There’s a connection with building size not just people numbers. They need not-yet-filled space. Otherwise no one can sit apart at all but are forced together. And research in the 70s showed that people who can’t get a seat won’t stay. Yes, I’ve known overflowing Sunday mornings. It works for a time and can be a magnet in itself but a bigger space is a long term necessity and/or planting others churches from seed-stock.

  9. One of the helpful things arising from ‘Church growth’ thinking was a distinction between ‘cell’ (about a dozen), ‘congregation’ (up to around 100) and ‘celebration’. Each has its place. And when we are asked what church is *for* we might reply not so much in terms of ‘worship’ (that’s a whole-life thing!), more in terms of ‘edification’.

  10. ” … for growth, encouragement and accountability, there is nothing quite like having a small group or 4 or 5 that meets regularly” – but wait. Person X – female for the purpose of the discussion, though could equally well be male – is a human being, so her inner core of 4 or 5 already exists – her husband, her sister, one at the other end of the UK and a best-friend-from-school now in Germany. Now if you say that she *also* needs a church-based inner core of 4 or 5, then you and Dunbar are suggesting *either* that she devotes about 40 per cent of her emotional capital to group A and 40 per cent of her emotional capital to group B, *or* that she ditches group A and rebuilds her emotional life from scratch around a group of strangers – and further, rebuilds her emotional life from scratch a second time when the family move house 100 miles away. I suggest that both options are unrealistic.

    • you and Dunbar are suggesting *either* that she devotes about 40 per cent of her emotional capital to group A and 40 per cent of her emotional capital to group B, *or* that she ditches group A and rebuilds her emotional life from scratch around a group of strangers

      Or that ‘emotional capital’ isn’t simply additive like that; that we all have separate reserves of emotional capital in different contexts, like family, friends, work, etc.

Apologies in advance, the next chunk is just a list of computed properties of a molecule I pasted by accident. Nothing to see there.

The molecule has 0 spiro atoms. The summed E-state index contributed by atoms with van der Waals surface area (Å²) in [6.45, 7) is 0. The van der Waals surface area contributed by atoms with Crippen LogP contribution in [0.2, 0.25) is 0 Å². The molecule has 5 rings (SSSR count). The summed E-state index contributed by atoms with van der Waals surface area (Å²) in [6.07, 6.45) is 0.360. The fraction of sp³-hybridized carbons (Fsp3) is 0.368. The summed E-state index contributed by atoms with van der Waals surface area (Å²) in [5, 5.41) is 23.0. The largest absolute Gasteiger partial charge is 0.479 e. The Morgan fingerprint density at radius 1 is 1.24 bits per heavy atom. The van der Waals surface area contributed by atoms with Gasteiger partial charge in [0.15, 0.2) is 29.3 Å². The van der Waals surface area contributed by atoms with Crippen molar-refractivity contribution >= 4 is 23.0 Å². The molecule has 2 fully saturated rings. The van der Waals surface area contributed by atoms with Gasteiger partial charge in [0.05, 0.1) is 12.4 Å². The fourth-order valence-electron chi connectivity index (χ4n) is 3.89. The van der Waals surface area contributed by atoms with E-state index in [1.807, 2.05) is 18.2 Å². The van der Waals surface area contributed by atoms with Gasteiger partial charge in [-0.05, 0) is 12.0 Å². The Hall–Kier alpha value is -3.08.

11. What part does discipleship have in church size, numbers?
    Is there any distinction to be made between, *visible* and *invisible* church, or between social members and playing members to use a club membership analogy?
    We can all scrub-up well,
    ( white-washed tombs?) but that is not the cleanliness looked for.

  12. 200+ may be an ideal size for a congregation in a town of tens of thousands, or a city of hundreds of thousands if not millions. However in rural areas it is just not realistic, indeed entire Parishes may have only a few hundred people in them, indeed some have less than 100. Smaller rural congregations also tend to be more community minded, everyone gets to know everyone, the Vicar or Minister and congregation support activities from the farmers market to the village Fete and pantomime and concerts in church and work with the local primary school and while smaller in absolute numbers are therefore more connected to the broader local community than many urban churches are (despite the good work they often do for the homeless or poor)

  13. As far as I can see, this article starts with the wrong question – and then proceeds to discuss the matter in the wrong way; it is all about community. (To quote: First, the ‘church’ (in the New Testament ekklesia) is about the formation of human community.)

    The point is that while `community’ (in the sense of bonding and friendships) will happen when Christians meet together, this is not the aim of the church. To give an example: suppose I were very interested in chess (I’m not), then I would join a chess club. I would enjoy playing chess and I would enjoy discussing the chess games of other club members with them. Before long, friendships would emerge – and these might extend beyond the setting of the chess club where they were first formed.